The British bondholders recognized and respected Hugel's efforts. In order to help, they agreed in 1874 to lower the rate of interest and to forego their interest coupons. The railway continued to expand gradually reaching Orillia in 1873, Waubashene in 1875 and Midland in 1879.
Unfortunately Hugel's work had been in vain. After 1875 the Midland was insolvent and ownership passed to the bondholders. Chairman of the bondholder's committee just happened to be Sir Henry Tyler, President of the Grand Trunk Railway (GTR). In addition to Tyler, there was heavy GTR representation throughout the committee. In 1878 George Albertus Cox, an insurance agent and former politician, was appointed President. His commitment was to return the Midland to profitability.
Cox was a dynamic individual whose past career included seven terms as mayor of Peterborough. He began with a series of mergers designed to enlarge and consolidate the Midland into a larger regional rail system. These included the Grand Junction Railway (Belleville to Peterborough), the Whitby and Port Perry Railway, the Toronto & Nipissing Railway (T&R), the Victoria Railway (Lindsay to Haliburton) and a paper railway, the Toronto & Ottawa Railway. This was completed in 1881-82.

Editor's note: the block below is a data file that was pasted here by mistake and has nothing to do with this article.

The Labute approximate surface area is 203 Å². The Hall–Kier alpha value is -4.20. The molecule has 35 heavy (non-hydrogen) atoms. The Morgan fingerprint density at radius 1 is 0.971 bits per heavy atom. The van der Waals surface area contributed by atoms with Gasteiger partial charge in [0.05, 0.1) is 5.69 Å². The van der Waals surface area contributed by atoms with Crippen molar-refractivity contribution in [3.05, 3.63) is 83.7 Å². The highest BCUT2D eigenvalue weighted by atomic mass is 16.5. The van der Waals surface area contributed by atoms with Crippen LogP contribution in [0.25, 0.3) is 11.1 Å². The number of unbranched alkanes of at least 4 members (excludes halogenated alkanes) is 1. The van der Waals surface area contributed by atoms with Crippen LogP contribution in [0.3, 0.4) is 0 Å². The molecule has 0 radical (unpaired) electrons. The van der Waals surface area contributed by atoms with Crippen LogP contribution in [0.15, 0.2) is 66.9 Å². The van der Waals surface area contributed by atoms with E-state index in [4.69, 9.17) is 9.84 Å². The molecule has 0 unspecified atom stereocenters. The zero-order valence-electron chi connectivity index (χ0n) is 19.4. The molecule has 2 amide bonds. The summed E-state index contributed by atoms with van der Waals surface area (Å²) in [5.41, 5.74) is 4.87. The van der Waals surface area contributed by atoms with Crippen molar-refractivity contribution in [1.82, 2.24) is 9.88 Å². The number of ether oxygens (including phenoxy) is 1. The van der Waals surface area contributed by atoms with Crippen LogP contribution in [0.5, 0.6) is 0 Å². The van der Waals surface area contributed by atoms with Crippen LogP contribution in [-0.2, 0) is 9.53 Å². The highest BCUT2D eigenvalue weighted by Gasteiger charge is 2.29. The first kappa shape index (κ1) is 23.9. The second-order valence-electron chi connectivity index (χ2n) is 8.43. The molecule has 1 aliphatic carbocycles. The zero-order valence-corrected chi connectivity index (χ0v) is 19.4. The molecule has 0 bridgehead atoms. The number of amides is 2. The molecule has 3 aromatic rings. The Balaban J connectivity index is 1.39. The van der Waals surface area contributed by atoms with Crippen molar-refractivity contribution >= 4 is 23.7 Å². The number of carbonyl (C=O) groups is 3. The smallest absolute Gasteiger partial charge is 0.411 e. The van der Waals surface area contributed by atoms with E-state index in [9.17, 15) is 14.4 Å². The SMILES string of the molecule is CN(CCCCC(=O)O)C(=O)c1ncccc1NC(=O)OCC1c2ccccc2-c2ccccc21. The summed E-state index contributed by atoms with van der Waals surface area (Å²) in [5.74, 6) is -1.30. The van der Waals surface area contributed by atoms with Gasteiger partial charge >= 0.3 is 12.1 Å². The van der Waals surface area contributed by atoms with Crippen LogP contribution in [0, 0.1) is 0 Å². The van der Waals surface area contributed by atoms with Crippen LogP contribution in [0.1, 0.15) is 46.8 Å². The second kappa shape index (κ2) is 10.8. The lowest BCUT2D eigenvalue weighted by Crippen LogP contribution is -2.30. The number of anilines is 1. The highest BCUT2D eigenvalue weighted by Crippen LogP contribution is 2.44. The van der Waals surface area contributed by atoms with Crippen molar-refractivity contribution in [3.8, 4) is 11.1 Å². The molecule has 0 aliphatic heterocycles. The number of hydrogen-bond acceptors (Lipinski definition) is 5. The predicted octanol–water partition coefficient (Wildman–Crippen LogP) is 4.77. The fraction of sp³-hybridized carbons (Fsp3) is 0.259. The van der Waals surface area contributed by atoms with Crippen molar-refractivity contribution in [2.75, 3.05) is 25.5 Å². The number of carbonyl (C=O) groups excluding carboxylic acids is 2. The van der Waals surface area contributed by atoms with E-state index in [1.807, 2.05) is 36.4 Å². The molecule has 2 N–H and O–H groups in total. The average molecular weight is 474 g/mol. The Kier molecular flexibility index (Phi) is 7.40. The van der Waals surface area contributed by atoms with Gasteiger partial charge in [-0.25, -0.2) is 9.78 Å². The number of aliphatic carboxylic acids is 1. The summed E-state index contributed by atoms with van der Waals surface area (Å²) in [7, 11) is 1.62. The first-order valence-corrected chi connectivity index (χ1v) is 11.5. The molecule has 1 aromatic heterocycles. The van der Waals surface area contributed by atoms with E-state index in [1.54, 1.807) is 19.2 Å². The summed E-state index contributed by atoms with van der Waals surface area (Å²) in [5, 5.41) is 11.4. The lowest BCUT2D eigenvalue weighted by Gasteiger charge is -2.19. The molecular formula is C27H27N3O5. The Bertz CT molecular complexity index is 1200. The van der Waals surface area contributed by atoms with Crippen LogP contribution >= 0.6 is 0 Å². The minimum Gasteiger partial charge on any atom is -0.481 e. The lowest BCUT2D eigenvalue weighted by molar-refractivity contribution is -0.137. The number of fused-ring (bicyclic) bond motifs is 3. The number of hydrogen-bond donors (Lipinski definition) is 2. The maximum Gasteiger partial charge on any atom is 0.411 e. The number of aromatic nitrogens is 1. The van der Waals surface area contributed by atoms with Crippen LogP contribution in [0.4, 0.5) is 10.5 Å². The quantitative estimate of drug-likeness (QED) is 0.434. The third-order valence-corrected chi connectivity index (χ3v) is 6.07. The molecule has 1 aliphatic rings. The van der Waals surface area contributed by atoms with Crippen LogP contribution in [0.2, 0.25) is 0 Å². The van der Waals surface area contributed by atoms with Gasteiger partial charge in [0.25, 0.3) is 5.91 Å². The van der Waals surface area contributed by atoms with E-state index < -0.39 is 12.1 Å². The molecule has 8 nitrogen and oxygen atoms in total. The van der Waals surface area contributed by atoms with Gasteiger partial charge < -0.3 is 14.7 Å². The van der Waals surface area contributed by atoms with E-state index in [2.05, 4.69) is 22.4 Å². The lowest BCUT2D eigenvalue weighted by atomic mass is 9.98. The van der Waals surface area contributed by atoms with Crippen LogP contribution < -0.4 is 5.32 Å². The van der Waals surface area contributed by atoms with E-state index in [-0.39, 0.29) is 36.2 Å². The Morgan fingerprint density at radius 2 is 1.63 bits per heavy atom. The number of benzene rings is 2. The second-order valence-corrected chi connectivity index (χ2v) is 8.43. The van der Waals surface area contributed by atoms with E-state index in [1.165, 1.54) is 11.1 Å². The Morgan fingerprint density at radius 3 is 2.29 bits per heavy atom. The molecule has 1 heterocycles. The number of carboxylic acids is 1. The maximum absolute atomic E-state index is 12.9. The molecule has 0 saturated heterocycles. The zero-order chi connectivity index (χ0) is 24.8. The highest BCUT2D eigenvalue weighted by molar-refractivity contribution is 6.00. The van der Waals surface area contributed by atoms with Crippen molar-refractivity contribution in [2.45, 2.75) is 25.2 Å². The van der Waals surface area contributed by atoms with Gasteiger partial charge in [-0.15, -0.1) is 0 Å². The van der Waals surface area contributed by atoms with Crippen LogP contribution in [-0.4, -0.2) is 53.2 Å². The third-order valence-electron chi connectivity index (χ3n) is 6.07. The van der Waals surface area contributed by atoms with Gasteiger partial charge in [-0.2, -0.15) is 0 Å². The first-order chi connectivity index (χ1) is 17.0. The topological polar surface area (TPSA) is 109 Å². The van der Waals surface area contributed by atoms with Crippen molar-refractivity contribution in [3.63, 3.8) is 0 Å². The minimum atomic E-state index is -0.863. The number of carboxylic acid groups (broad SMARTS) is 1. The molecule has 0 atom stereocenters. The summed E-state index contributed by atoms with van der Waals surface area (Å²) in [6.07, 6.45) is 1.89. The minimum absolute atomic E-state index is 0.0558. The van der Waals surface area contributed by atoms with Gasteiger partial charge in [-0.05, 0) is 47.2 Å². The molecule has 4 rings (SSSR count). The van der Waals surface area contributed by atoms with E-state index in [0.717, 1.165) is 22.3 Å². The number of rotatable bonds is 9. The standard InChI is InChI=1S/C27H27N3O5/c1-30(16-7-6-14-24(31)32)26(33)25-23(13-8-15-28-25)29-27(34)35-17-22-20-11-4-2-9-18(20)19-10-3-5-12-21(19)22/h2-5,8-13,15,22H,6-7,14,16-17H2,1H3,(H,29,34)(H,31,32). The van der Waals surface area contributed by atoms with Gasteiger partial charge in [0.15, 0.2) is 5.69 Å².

The railway's annual report from 1881 is positive and upbeat. The railway boasted 25 telegraph stations, 19 flag stations, seven engine houses, five repair shops, nine turntables, a 24-stall roundhouse in Port Hope, along with numerous other facilities, structures and sidings. Passenger and freight earnings had grown by 21 per cent over the previous year.
The big prize was the narrow gauge T&R which gave the Midland direct access to Toronto. During negotiations, the Midland began laying a third rail from Midland Junction to Scarborough Junction. The merger received official approval on April 1, 1882. That very day the Midland was ready to roll into Toronto.
Cox used the Toronto & Ottawa Railway to build four "missing links" to connect the railways together. The Medonte Tramway (a lumbering line) was added in 1883. By the time everything was completed, the Midland had more than tripled its trackage from 145 to 452 miles.
Cox's relationship with the GTR was both questionable and unclear. The GTR, nervous about the impending arrival of the Canadian Pacific Railway, was attempting to solidify its hold on Ontario. Many suspected Cox was hired to act as an intermediary to bring the Midland under GTR control.
By 1881 the Midland and GTR had established a number of cooperative arrangements. At the beginning of 1884 the GTR leased the Midland and gained full control. The Midland disappeared forever in 1893 when the GTR took full ownership and consolidated all its branch lines.
In 1923 the GTR was absorbed into the Canadian National Railway (CN). Service cuts began in the early 1950s when CN cancelled passenger service. Full scale abandonment took place during the 1970s. A large portion of the Midland Railway has been converted to a rail trail which now forms part of the Ganaraska Hiking Trail.